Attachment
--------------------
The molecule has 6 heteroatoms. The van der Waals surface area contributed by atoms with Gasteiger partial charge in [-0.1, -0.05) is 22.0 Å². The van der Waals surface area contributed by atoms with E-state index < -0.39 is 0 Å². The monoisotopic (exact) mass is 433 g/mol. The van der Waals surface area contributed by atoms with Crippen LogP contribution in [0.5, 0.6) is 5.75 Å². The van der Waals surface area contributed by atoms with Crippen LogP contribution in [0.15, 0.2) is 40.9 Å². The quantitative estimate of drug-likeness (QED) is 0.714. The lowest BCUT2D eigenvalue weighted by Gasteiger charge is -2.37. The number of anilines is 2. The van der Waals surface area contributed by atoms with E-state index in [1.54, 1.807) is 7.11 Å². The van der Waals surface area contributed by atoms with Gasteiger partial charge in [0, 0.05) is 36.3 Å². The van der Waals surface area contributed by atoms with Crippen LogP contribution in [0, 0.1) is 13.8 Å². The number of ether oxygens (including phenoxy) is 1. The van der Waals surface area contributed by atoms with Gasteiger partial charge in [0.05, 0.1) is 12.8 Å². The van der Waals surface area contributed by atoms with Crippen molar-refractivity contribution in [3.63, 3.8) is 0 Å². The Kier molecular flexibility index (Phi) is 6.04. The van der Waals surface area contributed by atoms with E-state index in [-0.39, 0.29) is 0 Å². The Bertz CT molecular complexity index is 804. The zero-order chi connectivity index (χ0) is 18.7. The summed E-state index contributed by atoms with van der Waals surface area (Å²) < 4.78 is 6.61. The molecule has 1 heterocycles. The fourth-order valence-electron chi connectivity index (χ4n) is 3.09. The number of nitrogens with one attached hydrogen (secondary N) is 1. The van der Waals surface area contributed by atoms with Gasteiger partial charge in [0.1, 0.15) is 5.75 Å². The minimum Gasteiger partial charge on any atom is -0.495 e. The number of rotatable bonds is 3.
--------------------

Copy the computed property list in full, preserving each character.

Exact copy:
The molecule has 6 heteroatoms. The van der Waals surface area contributed by atoms with Gasteiger partial charge in [-0.1, -0.05) is 22.0 Å². The van der Waals surface area contributed by atoms with E-state index < -0.39 is 0 Å². The monoisotopic (exact) mass is 433 g/mol. The van der Waals surface area contributed by atoms with Crippen LogP contribution in [0.5, 0.6) is 5.75 Å². The van der Waals surface area contributed by atoms with Crippen LogP contribution in [0.15, 0.2) is 40.9 Å². The quantitative estimate of drug-likeness (QED) is 0.714. The lowest BCUT2D eigenvalue weighted by Gasteiger charge is -2.37. The number of anilines is 2. The van der Waals surface area contributed by atoms with E-state index in [1.54, 1.807) is 7.11 Å². The van der Waals surface area contributed by atoms with Gasteiger partial charge in [0, 0.05) is 36.3 Å². The van der Waals surface area contributed by atoms with Crippen LogP contribution in [0, 0.1) is 13.8 Å². The number of ether oxygens (including phenoxy) is 1. The van der Waals surface area contributed by atoms with Gasteiger partial charge in [0.05, 0.1) is 12.8 Å². The van der Waals surface area contributed by atoms with Crippen molar-refractivity contribution in [3.63, 3.8) is 0 Å². The Kier molecular flexibility index (Phi) is 6.04. The van der Waals surface area contributed by atoms with E-state index in [-0.39, 0.29) is 0 Å². The Bertz CT molecular complexity index is 804. The zero-order chi connectivity index (χ0) is 18.7. The summed E-state index contributed by atoms with van der Waals surface area (Å²) < 4.78 is 6.61. The molecule has 1 heterocycles. The fourth-order valence-electron chi connectivity index (χ4n) is 3.09. The number of nitrogens with one attached hydrogen (secondary N) is 1. The van der Waals surface area contributed by atoms with Gasteiger partial charge in [0.1, 0.15) is 5.75 Å². The minimum Gasteiger partial charge on any atom is -0.495 e. The number of rotatable bonds is 3.